Third-quarter GDP grew 3% from the previous year, according to the first estimate.  This was substantially better than the 2.5% expected by economists.  The outperformance came despite the headwinds from an especially disruptive hurricane season.  Private capital investment and business inventory growth were particularly strong.  Personal consumption, which grew at a slower pace than in the second quarter, proved to be the only weak spot.

The price of crude oil rose 4% this week to nearly $54 a barrel, jumping into positive YTD territory after being down as much as 17% in June. US crude stockpiles, when added to product inventories of gasoline and diesel, both fell dramatically. Refinery utilization popped back above the 3-year average following the prior week’s hurricane curtailments as refiners look to capture favorable product spreads.  Lower-48 oil production has been relatively flat over the past two months which has helped draw down elevated levels of both crude and product inventories in the US.  While oil prices have recovered lost ground this year, oil stocks are still off quite a ways from their highs. We expect that gap to narrow.

Third-quarter earnings reports brought more good news.  In Ulland portfolios, shares of Amazon climbed 13% on Friday after the company reported strong profits expansion.  Google’s stock also rose substantially after it reported accelerating growth in advertising revenues. And Granite Construction reported that its backlog of projects had grown to a year’s worth of revenue, pushing its equity nearly 9% higher.  The good news may continue next week. Alibaba, Facebook, Anadarko Petroleum, and Envision Healthcare, among others, are expected to report.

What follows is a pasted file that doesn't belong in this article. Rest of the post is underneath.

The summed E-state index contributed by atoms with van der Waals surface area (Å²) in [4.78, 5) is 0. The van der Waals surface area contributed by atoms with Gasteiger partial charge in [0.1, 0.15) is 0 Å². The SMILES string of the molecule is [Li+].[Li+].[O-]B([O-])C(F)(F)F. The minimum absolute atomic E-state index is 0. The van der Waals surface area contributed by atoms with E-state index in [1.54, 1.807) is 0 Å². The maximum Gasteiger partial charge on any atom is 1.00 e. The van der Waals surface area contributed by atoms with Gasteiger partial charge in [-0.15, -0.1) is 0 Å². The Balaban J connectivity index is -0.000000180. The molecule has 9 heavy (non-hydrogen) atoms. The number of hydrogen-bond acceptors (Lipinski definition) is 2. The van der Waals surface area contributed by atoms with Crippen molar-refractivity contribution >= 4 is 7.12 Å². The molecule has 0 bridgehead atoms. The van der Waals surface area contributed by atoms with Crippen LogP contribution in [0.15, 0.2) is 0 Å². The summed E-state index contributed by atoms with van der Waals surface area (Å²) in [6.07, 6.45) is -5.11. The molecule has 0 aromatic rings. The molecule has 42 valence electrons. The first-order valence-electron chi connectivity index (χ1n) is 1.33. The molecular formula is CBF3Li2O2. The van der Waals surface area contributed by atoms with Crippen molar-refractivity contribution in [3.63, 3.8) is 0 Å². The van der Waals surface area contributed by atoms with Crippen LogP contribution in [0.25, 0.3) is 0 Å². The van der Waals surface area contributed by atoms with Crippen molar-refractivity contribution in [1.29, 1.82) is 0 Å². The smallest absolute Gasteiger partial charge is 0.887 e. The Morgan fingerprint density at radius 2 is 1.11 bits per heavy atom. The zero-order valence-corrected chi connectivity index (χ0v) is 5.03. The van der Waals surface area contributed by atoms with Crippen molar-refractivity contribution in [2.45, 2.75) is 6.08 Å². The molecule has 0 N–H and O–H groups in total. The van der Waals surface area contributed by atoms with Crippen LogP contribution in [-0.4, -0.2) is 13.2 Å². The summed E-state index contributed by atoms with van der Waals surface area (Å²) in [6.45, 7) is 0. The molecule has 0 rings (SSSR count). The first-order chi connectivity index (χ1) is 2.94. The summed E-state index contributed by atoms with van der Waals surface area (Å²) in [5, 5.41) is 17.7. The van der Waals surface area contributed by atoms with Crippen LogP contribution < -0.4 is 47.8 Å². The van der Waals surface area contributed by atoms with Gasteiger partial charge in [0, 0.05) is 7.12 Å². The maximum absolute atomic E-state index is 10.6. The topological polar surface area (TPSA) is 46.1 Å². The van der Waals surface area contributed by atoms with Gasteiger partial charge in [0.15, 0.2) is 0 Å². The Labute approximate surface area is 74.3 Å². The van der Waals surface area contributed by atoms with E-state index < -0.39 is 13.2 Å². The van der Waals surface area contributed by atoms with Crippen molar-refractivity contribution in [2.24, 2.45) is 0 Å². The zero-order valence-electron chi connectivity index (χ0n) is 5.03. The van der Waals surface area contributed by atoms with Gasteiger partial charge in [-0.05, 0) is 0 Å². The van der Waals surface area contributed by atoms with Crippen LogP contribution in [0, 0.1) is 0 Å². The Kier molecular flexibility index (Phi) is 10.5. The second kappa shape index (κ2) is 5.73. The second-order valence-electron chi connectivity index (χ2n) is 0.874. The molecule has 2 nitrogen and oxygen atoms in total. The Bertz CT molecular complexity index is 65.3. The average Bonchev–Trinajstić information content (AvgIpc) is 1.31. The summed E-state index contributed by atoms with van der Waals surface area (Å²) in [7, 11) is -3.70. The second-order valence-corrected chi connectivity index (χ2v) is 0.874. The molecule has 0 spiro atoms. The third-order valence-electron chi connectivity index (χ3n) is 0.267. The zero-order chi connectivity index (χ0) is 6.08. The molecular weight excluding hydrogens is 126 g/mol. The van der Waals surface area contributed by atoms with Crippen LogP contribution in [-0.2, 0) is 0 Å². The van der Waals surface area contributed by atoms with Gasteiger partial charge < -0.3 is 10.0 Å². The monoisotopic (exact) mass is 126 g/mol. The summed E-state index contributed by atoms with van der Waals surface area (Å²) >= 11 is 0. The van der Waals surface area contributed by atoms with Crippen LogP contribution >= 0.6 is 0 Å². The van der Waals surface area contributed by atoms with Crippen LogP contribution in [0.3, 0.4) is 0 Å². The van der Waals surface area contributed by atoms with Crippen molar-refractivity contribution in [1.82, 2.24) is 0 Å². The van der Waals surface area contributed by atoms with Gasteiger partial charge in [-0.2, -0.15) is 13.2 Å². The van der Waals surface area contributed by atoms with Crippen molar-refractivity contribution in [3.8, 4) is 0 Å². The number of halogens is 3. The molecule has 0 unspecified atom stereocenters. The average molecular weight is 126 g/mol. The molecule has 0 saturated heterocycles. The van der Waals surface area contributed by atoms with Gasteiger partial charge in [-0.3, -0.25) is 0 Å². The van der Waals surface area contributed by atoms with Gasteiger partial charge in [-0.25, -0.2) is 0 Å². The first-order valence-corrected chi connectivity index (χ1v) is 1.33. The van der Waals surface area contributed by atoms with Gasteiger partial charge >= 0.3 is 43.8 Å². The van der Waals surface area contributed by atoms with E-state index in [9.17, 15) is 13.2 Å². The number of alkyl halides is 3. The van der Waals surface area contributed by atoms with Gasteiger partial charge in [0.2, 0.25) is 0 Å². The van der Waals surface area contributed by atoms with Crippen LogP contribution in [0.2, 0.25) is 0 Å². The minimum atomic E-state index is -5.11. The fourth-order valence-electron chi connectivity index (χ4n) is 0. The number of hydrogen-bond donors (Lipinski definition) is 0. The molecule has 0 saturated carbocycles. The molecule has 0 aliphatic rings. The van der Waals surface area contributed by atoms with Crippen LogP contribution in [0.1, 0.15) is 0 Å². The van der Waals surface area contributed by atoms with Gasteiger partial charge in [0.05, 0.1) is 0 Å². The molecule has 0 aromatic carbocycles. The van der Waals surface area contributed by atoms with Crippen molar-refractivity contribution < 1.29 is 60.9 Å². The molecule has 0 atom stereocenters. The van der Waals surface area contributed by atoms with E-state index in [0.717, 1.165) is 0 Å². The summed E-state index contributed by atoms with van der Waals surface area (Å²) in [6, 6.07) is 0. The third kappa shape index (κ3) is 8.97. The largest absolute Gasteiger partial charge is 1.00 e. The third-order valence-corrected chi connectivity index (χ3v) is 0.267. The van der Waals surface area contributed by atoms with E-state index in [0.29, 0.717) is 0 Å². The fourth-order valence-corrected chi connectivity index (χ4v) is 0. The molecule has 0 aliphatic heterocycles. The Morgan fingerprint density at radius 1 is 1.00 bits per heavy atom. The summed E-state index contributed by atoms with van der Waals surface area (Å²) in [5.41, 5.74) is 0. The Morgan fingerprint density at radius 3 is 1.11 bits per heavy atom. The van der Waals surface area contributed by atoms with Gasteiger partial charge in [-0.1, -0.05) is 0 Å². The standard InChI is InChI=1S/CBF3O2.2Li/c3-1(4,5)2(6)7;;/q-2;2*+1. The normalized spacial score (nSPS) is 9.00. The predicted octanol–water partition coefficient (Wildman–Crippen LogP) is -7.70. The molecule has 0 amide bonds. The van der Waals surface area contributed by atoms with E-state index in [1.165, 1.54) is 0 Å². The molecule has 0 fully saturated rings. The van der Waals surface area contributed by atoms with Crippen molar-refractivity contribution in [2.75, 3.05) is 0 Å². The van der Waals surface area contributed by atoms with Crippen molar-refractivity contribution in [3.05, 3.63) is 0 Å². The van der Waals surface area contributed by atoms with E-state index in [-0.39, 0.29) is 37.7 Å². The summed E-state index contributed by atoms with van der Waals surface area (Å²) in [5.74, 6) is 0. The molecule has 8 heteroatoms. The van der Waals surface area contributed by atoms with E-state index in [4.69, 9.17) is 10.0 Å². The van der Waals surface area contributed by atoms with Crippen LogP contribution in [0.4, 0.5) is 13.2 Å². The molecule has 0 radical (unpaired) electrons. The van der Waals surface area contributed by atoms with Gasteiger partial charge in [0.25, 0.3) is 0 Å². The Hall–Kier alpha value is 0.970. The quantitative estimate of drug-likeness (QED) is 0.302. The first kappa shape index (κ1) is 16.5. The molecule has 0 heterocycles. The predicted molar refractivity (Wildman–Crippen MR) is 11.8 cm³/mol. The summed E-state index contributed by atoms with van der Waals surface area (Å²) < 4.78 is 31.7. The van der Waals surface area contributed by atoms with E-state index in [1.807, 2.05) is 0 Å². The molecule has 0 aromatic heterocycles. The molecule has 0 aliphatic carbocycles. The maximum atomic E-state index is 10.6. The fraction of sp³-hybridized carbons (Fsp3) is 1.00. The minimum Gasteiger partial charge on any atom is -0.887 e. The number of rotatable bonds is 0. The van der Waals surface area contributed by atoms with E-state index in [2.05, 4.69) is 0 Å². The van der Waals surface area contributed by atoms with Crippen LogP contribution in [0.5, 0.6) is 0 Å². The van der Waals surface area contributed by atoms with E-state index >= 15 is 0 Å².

*The information contained in this commentary is not investment advice for any person. It is presented only for informational purposes to assist in explaining factors that may have had an impact in the past or may have an impact in the future on client portfolios or composites. All expressions of opinion reflect the judgment of the firm on this date and are subject to change. Included information has been obtained from sources considered reliable, but we do not guarantee that the foregoing materials are accurate or complete. Clients or prospective clients should contact Ulland Investment Advisors for individualized information prior to deciding to participate in any portfolio or making any investment decision. Ulland Investment Advisors does not provide tax advice. All clients are strongly urged to consult with their tax advisors regarding any potential investment. Past performance does not guarantee future results; there is always a possibility of loss

 

Ulland Investment Advisors

4550 IDS Center · Eighty South Eighth Street · Minneapolis MN 55402 · Telephone: 612-312-1400 · Facsimile: 612-204-3464